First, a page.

A classical system is metastable if it is above its minimum-energy state, but requires an energy input before it can reach a lower-energy state; accordingly, a metastable system can act like a stable system, provided that energy inputs (e.g., thermal fluctuations) remain below some threshold. Systems with strong metastability are commonly described as stable. Quantum mechanical effects can permit metastable states to reach lower energies by tunneling, without an energy input; an associated, broader definition of metastable embraces all systems that have a long lifetime (by some standard) in a state above the minimum-energy state.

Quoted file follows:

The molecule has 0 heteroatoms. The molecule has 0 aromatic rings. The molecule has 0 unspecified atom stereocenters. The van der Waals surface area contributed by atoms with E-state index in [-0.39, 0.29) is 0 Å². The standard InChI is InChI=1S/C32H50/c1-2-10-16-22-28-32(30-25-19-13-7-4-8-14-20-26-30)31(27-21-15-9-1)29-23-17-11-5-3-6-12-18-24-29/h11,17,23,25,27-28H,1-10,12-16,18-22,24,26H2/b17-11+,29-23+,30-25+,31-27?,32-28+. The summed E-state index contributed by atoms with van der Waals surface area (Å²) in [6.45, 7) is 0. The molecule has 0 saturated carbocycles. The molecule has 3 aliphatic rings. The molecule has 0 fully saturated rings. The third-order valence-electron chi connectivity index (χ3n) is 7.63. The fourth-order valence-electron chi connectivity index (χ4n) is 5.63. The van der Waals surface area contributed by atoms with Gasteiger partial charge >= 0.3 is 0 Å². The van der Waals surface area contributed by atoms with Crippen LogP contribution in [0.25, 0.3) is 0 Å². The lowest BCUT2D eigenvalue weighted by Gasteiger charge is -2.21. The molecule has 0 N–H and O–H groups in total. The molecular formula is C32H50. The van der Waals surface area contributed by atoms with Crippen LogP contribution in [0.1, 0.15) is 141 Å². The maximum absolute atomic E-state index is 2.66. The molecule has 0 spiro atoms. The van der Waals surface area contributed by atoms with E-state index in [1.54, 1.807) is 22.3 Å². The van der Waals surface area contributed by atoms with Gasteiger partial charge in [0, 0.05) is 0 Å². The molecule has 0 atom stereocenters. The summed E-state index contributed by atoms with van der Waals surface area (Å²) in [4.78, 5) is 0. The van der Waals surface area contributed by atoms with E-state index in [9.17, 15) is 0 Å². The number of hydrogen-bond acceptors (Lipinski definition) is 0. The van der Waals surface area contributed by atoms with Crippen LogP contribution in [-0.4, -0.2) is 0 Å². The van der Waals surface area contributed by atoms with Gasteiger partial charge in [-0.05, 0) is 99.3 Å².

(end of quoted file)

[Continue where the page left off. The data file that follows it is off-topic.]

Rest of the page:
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Metastable impact electron spectroscopy

Single-electron parametron


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